Jack Ma, founder of Alibaba Group, during the opening ceremony of the 3rd All-China Young Entrepreneurs Summit on September 25, 2020 in Fuzhou, Fujian Province, China.
Lyu Ming | China News Service | Getty Images
China announced new antimonopoly rules over the weekend – but according to a market observer, that shouldn’t have any major impact on the market for the time being.
“The new regulation is still a bit sketchy in detail,” Hao Hong, managing director and research director at Bank of Communications International, told CNBC’s “Street Signs Asia” on Monday.
China’s State Administration for Market Regulation (SAMR) tightened restrictions on China’s internet giants like Alibaba and Meituan and introduced new guidelines on Sunday to curb monopoly behavior. The new rules formalize a draft published months earlier.
Still, the development appeared to have little impact on the stocks of the Chinese internet giants. Most of them were still in positive territory in Hong Kong Monday afternoon: Tencent rose 0.82%, Meituan rose 1.54% and JD.com rose 1.14%. Only Alibaba bucked the trend, falling about 0.16%.
Monday’s market action was in stark contrast to the volatility in November, when Hong Kong-listed Chinese tech giants plunged after the regulator’s initial announcement. The billion dollar market value was wiped out after the antitrust guidelines were first proposed.
Hong said the market is taking time to digest the details of the latest anti-monopoly policies, adding that China’s internet giants have been around for years and already have “very solid” market positions.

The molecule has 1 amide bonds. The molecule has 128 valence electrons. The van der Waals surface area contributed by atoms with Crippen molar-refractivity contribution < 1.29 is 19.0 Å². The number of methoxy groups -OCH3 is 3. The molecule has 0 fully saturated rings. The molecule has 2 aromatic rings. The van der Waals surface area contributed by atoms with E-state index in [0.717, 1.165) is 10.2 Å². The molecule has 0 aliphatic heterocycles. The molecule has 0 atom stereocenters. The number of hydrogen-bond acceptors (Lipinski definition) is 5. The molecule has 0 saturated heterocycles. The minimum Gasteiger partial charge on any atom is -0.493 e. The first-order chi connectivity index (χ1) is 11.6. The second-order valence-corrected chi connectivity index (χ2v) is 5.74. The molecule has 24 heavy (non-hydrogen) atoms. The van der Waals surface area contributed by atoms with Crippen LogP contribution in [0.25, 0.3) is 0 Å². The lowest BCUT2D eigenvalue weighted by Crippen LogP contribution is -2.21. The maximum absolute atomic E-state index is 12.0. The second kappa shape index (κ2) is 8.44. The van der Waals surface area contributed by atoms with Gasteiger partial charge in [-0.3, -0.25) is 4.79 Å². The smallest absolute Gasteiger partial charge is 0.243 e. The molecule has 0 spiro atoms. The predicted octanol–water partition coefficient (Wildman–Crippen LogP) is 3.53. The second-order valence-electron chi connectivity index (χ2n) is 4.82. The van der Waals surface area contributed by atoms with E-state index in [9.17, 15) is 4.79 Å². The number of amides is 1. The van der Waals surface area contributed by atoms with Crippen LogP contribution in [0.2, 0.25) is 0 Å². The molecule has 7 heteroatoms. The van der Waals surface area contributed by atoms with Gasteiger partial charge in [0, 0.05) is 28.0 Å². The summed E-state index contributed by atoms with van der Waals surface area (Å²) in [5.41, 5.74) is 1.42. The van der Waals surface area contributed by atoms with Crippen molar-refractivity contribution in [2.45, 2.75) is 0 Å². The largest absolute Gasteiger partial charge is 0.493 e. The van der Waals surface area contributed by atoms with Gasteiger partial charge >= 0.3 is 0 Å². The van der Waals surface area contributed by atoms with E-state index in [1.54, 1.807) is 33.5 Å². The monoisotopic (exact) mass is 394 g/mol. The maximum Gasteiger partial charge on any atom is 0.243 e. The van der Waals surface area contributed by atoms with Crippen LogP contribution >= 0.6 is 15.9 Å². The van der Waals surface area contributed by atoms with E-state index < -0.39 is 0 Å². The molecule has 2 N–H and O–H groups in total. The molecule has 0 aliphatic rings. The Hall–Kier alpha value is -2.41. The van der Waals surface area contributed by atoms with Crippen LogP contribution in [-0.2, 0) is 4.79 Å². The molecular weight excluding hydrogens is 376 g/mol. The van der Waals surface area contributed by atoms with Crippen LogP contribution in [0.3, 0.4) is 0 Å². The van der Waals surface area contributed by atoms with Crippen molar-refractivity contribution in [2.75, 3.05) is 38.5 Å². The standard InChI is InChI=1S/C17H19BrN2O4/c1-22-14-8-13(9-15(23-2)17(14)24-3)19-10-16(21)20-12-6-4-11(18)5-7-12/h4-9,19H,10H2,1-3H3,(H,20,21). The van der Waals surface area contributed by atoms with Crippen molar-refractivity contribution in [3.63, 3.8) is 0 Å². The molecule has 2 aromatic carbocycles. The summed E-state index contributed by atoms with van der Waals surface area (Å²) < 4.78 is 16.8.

“The regulation begins with very good intent,” said Hong. “The fact is that … the market position … of these large Internet platforms is currently very difficult to achieve.”
While recognizing that the new rules “make it easier for the smaller people to grow,” Hong added that many of the big internet players like Alibaba and Tencent have also “put their own money into many internet startups”. “
Some well-known examples of such investments include Alibaba’s stake in financial technology giant Ant Group and support for Tencent through short video company Kuaishou, which attracted strong interest on Friday during its $ 5 billion Hong Kong listing the investor recorded.
Beijing’s heightened control comes at a time when the tech industry is falling under the regulatory limelight around the world, with similar moves in both the US and the European Union.
– CNBC’s Evelyn Cheng contributed to this report.